Saturday, April 12, 2014

The horizon and the scales of judgement

In ancient Egyptian texts, such as the Egyptian Book of the Dead, there is much usage of the symbol of the horizon.  In the Book of the Dead, for example, the Sun-God Ra is often described as rising on the horizon, and sinking to rest on the horizon.  

In the "Hymn of Praise to Ra When He Riseth Upon the Horizon, and When He Setteth in the Land of Life" (which can be found in this online transcription of E. A. Wallis Budge's translation of various Book of the Dead texts contained in the British Museum, a bit more than half-way down the very long web page, in a section entitled "APPENDIX (from the Papyrus of Nu, Sheet 21)" we read:
Those who have lain down in death rise up to see thee, they breathe the air, and they look upon thy face when the disk riseth on the horizon. 
Immediately before that, in "Another Chapter of the Coming Forth of a Man by Day Against His Enemies in Khert-Neter" which can be found on the same web page in the "APPENDIX (from the Papyrus of Nu, Sheet 13)" we read:
I have divided the heavens.  I have cleft the horizon.  I have traversed the earth in his footsteps.  I have conquered the mighty Spirit-souls because I am equipped for millions of years with words of power.
These are obviously very important and moving passages, but what do they mean?  Conventional academia teaches that these passages, along with the rest of the Book of the Dead, express the Egyptian hope for the soul in the afterlife, that the souls of those who "have lain down in death" will somehow rise up to see the sun again and breathe the air again, and that this hope is somehow connected with the knowledge of "words of power."  

Alvin Boyd Kuhn, however, (whose work has been discussed in previous posts such as this one, this one, and this one) gives a very different interpretation, and one which he backs up with hundreds of pages of evidence from these and other ancient sacred texts.  He argues that the conventional reading just described falls into the trap of literalism -- of reading as literal a piece of literature which was never meant to be understood literally, but which instead attempts to convey profound and nearly-ungraspable truths in the form of symbols and metaphors through which those truths can in fact be apprehended.  The Book of the Dead, he argues, is not talking about those who are literally dead, but rather those on earth right now, who are metaphorically passing through the underworld, who can be described as "the dead" because they are in fact immortal spirits who have taken on the physical mortal flesh of material existence.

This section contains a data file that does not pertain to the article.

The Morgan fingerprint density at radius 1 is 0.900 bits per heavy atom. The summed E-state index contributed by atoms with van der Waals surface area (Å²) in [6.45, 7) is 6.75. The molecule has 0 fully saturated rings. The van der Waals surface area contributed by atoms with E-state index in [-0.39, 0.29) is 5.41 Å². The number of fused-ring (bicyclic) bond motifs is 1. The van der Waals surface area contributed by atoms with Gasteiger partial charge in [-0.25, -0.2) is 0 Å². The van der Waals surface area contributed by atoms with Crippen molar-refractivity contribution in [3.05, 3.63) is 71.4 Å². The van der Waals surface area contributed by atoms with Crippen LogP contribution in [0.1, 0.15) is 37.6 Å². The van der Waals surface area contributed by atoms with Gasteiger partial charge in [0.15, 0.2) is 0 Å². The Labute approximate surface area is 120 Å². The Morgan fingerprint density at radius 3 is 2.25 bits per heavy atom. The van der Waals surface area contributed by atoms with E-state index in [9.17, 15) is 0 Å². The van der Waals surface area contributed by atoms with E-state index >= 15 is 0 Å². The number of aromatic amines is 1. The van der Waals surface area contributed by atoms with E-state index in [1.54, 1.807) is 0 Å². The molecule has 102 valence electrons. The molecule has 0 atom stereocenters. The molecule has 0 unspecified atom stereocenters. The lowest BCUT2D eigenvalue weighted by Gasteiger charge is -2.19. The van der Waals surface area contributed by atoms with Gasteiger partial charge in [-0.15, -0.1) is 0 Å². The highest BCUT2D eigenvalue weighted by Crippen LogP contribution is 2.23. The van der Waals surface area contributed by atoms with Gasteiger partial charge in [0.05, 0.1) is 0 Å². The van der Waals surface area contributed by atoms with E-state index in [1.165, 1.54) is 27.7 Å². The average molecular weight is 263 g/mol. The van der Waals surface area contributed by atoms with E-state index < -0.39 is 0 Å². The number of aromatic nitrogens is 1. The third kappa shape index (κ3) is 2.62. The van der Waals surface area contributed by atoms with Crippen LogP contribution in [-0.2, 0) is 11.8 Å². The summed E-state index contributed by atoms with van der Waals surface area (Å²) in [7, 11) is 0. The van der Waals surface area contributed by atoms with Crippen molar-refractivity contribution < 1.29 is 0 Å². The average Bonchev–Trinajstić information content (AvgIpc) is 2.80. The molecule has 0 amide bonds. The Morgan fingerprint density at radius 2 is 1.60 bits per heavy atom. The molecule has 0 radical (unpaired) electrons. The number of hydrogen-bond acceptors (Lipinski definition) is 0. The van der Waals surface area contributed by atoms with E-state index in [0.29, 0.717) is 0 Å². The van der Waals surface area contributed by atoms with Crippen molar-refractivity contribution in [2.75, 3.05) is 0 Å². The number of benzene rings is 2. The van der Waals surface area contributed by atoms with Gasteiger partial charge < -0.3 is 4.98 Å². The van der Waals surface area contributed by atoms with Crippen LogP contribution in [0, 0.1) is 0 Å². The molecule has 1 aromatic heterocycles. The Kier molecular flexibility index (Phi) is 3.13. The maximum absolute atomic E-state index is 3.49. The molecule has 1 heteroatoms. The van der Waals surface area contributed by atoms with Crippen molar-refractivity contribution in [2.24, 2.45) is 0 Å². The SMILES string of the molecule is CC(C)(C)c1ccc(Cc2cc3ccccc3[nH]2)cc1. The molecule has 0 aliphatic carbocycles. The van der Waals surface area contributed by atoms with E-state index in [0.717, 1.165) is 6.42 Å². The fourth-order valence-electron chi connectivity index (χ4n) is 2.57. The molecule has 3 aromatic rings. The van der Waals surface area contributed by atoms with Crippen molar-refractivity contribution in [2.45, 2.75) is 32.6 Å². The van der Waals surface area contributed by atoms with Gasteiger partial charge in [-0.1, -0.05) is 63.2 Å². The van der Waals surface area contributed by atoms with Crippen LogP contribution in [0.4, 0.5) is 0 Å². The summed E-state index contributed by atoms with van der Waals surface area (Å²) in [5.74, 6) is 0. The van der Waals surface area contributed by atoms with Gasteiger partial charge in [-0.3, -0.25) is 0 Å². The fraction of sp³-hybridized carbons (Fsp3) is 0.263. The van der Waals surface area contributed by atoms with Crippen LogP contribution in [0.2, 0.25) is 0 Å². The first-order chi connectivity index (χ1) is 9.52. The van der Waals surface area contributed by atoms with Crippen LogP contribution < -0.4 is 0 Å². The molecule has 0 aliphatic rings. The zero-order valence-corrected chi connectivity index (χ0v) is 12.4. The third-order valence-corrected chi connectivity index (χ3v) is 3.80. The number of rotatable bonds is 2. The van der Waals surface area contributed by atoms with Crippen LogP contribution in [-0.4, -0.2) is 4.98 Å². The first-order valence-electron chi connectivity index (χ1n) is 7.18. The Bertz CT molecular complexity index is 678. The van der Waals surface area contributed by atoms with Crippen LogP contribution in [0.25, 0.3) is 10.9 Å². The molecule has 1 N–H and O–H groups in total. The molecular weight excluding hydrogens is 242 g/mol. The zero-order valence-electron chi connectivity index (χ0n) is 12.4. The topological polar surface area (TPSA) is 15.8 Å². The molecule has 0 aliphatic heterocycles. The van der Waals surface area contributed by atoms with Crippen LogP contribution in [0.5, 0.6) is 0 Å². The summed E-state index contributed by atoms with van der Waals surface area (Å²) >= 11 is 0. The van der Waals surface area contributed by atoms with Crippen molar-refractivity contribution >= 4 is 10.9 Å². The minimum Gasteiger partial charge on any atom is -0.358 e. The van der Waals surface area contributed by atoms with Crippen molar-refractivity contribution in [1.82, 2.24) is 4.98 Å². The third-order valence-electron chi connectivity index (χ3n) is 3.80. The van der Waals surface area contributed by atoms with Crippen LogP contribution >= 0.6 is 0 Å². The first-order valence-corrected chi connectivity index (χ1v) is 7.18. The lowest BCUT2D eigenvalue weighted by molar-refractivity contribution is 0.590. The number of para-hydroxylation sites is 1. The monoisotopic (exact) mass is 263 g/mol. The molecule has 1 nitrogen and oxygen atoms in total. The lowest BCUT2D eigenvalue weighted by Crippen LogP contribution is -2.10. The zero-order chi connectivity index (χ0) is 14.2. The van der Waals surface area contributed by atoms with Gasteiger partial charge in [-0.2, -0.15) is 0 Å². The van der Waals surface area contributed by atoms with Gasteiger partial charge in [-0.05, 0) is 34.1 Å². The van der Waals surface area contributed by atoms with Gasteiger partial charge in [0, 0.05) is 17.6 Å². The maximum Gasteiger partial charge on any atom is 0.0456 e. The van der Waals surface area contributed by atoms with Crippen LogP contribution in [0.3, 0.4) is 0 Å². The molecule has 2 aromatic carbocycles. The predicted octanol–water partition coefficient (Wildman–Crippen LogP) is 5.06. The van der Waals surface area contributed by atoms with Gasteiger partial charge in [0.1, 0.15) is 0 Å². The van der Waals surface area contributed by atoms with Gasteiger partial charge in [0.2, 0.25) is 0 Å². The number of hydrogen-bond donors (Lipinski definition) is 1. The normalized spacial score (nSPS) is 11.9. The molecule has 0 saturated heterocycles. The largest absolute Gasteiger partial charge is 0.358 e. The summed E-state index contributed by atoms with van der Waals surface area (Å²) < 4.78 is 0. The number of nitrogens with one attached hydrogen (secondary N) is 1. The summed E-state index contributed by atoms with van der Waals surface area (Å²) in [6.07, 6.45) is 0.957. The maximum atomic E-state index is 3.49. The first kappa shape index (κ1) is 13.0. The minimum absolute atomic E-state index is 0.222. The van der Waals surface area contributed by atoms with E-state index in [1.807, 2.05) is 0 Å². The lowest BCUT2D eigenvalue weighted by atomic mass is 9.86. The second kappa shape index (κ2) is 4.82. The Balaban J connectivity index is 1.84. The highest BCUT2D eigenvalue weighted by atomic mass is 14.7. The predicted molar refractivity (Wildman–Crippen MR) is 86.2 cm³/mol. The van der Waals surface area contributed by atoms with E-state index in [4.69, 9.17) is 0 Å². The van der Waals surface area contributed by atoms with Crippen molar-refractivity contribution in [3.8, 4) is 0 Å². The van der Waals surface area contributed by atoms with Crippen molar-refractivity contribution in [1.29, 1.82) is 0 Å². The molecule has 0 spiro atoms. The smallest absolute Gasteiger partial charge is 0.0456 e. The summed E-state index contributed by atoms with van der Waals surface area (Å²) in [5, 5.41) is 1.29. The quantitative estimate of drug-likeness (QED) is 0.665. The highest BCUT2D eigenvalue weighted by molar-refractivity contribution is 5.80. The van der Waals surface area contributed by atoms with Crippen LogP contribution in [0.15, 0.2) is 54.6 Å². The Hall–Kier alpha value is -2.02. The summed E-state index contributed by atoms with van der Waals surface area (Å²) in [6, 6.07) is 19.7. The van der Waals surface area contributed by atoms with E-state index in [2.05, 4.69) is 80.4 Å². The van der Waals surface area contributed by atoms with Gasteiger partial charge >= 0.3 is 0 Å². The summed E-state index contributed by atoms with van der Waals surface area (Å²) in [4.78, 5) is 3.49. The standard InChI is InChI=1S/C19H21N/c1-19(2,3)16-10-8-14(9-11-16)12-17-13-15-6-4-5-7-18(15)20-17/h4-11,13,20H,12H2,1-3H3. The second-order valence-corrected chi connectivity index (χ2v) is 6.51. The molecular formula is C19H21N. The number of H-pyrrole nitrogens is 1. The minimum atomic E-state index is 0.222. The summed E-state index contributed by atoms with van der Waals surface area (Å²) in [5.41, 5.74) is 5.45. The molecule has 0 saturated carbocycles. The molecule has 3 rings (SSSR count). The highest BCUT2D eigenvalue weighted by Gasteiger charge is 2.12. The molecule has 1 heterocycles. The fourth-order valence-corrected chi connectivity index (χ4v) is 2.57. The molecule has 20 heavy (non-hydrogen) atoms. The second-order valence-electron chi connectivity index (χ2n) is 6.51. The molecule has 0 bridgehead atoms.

Using this understanding, the metaphor of the horizon becomes, in Alvin Boyd Kuhn's reading, a wonderful symbol of human existence, because it depicts the union of the spiritual realm (the sky) and the material realm (the earth beneath).  It symbolizes the human condition, because in our incarnate state we are a union of soul and matter.  In Lost Light, Kuhn writes:
And the horizon is half way between heaven and earth, typing, as always, spirit and matter, the two ends of being.  The momentous information, then, which is vouchsafed to man in this recondite fashion is that he, as a creature in a stupendous cyclical evolution, stands at the point exactly midway between the beginning and end of the complete area to be traversed.  [. . .]
[. . .] this fateful line would at the same time mark the boundary between the two natures in man's constitution, the earthly and the heavenly.  449-450.